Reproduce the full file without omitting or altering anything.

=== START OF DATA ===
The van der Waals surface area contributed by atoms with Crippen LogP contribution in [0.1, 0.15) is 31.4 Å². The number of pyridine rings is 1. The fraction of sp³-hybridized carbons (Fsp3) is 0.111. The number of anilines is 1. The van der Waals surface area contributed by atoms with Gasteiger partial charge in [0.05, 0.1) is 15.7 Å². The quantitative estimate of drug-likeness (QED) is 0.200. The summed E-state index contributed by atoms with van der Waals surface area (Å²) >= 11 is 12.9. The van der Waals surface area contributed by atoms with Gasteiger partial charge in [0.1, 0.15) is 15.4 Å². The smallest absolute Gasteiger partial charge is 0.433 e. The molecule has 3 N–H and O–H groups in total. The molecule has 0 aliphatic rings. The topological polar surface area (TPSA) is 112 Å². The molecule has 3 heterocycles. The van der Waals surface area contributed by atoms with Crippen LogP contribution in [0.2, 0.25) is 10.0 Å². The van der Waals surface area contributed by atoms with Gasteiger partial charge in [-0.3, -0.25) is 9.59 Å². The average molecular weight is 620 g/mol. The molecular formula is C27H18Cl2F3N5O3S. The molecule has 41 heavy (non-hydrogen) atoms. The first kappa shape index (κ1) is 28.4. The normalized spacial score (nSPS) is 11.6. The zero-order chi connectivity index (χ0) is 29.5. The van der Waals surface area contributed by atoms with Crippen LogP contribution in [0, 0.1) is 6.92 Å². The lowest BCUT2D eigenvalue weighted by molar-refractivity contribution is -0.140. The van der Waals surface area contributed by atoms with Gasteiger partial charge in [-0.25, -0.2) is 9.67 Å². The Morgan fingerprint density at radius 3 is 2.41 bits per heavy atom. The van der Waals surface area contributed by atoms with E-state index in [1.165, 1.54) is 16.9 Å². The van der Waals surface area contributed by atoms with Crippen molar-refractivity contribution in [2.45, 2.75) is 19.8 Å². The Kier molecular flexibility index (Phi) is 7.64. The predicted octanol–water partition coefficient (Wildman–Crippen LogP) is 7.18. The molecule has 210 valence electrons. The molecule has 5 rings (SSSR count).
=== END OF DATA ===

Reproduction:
The van der Waals surface area contributed by atoms with Crippen LogP contribution in [0.1, 0.15) is 31.4 Å². The number of pyridine rings is 1. The fraction of sp³-hybridized carbons (Fsp3) is 0.111. The number of anilines is 1. The van der Waals surface area contributed by atoms with Gasteiger partial charge in [0.05, 0.1) is 15.7 Å². The quantitative estimate of drug-likeness (QED) is 0.200. The summed E-state index contributed by atoms with van der Waals surface area (Å²) >= 11 is 12.9. The van der Waals surface area contributed by atoms with Gasteiger partial charge in [0.1, 0.15) is 15.4 Å². The smallest absolute Gasteiger partial charge is 0.433 e. The molecule has 3 N–H and O–H groups in total. The molecule has 0 aliphatic rings. The topological polar surface area (TPSA) is 112 Å². The molecule has 3 heterocycles. The van der Waals surface area contributed by atoms with Crippen LogP contribution in [0.2, 0.25) is 10.0 Å². The van der Waals surface area contributed by atoms with Gasteiger partial charge in [-0.3, -0.25) is 9.59 Å². The average molecular weight is 620 g/mol. The molecular formula is C27H18Cl2F3N5O3S. The molecule has 41 heavy (non-hydrogen) atoms. The first kappa shape index (κ1) is 28.4. The normalized spacial score (nSPS) is 11.6. The zero-order chi connectivity index (χ0) is 29.5. The van der Waals surface area contributed by atoms with Crippen LogP contribution in [0, 0.1) is 6.92 Å². The lowest BCUT2D eigenvalue weighted by molar-refractivity contribution is -0.140. The van der Waals surface area contributed by atoms with Gasteiger partial charge in [-0.25, -0.2) is 9.67 Å². The Morgan fingerprint density at radius 3 is 2.41 bits per heavy atom. The van der Waals surface area contributed by atoms with E-state index in [1.165, 1.54) is 16.9 Å². The van der Waals surface area contributed by atoms with Crippen molar-refractivity contribution in [2.45, 2.75) is 19.8 Å². The Kier molecular flexibility index (Phi) is 7.64. The predicted octanol–water partition coefficient (Wildman–Crippen LogP) is 7.18. The molecule has 210 valence electrons. The molecule has 5 rings (SSSR count).